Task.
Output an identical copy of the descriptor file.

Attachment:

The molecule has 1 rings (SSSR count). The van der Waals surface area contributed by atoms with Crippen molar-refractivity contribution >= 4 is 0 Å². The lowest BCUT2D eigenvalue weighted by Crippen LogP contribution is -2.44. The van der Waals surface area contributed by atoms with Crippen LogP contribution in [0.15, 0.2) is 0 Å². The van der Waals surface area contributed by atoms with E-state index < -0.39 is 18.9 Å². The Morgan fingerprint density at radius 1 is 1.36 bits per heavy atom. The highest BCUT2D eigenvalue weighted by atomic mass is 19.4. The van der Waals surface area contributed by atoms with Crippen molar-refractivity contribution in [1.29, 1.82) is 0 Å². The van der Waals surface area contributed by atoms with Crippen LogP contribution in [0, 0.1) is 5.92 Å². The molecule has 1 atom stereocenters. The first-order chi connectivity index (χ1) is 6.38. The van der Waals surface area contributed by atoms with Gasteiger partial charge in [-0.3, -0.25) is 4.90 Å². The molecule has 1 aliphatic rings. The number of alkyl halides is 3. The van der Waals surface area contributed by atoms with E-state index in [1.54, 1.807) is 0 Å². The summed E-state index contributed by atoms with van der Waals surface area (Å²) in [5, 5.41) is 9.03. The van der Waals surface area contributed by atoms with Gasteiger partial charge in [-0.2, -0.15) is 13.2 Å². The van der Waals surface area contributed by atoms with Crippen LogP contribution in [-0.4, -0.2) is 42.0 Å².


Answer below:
The molecule has 1 rings (SSSR count). The van der Waals surface area contributed by atoms with Crippen molar-refractivity contribution >= 4 is 0 Å². The lowest BCUT2D eigenvalue weighted by Crippen LogP contribution is -2.44. The van der Waals surface area contributed by atoms with Crippen LogP contribution in [0.15, 0.2) is 0 Å². The van der Waals surface area contributed by atoms with E-state index < -0.39 is 18.9 Å². The Morgan fingerprint density at radius 1 is 1.36 bits per heavy atom. The highest BCUT2D eigenvalue weighted by atomic mass is 19.4. The van der Waals surface area contributed by atoms with Crippen molar-refractivity contribution in [1.29, 1.82) is 0 Å². The van der Waals surface area contributed by atoms with Crippen LogP contribution in [0, 0.1) is 5.92 Å². The molecule has 1 atom stereocenters. The first-order chi connectivity index (χ1) is 6.38. The van der Waals surface area contributed by atoms with Gasteiger partial charge in [-0.3, -0.25) is 4.90 Å². The molecule has 1 aliphatic rings. The number of alkyl halides is 3. The van der Waals surface area contributed by atoms with E-state index in [1.54, 1.807) is 0 Å². The summed E-state index contributed by atoms with van der Waals surface area (Å²) in [5, 5.41) is 9.03. The van der Waals surface area contributed by atoms with Gasteiger partial charge in [-0.2, -0.15) is 13.2 Å². The van der Waals surface area contributed by atoms with Crippen LogP contribution in [-0.4, -0.2) is 42.0 Å².